|A composite aerial view of a California hillside contrasting a normal |
winter view (green) and a normal summer view (blonde).
We know California is in a drought now. And yes, it’s pretty bad and looks like it's going to get worse for the foreseeable future.
But can we find out the larger historical context? How often does a drought happen, really? We know that weather records have been kept (relatively accurately) since the mid-1800s. What about before then? How common (or rare) are droughts in California in the long-run?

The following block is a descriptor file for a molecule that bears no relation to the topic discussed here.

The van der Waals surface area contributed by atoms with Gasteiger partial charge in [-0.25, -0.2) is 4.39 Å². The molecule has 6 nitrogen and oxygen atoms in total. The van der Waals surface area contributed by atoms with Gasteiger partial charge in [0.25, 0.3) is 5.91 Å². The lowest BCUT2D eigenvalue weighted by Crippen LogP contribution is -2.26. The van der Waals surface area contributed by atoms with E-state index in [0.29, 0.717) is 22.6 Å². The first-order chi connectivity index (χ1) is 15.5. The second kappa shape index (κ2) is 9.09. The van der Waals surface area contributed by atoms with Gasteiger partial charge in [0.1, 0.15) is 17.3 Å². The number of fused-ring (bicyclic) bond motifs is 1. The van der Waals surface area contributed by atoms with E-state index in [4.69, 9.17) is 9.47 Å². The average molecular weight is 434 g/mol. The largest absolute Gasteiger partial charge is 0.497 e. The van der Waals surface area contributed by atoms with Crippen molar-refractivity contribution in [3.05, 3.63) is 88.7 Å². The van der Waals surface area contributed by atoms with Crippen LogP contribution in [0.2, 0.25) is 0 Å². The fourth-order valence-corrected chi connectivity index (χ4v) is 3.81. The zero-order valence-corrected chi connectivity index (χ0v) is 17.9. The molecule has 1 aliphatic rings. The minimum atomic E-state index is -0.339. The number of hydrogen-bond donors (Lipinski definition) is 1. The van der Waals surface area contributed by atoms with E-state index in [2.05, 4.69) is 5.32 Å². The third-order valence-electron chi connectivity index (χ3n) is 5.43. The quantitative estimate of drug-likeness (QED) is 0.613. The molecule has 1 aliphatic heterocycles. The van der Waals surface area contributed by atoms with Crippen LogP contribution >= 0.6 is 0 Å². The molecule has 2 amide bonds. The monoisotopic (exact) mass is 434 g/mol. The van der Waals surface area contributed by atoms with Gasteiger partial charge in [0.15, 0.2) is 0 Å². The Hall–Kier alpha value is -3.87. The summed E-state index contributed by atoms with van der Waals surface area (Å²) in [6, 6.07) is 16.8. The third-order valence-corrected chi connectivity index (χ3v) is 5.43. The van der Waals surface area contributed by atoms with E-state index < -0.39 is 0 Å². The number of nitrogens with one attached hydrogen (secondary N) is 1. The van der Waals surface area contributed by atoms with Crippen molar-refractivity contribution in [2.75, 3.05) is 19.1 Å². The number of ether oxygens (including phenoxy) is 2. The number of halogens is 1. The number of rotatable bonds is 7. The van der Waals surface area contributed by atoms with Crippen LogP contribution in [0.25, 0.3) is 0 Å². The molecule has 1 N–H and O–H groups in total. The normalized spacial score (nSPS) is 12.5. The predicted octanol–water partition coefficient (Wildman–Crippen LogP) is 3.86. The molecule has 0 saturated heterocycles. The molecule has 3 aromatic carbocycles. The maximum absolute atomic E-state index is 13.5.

Today's Search Challenge is an interesting one, because it asks a question you might not think was possible to answer via web searches.
1. Can you find a record of the rainfall in California for the past two thousand years? And what does that tell us about the relative frequency of drought?
In other words, if you CAN find some way to track that rain back into deep history, how often do droughts take place? And how long do they last?
Should we really be worried? Is this just a temporary thing that will be gone soon? Or is this a vision of a future to come?
Search on, dryly!
|A photo taken on the ground near the site pictured above (on Jan 19, 2014). |
All this should be green. It shouldn't look like summertime yet!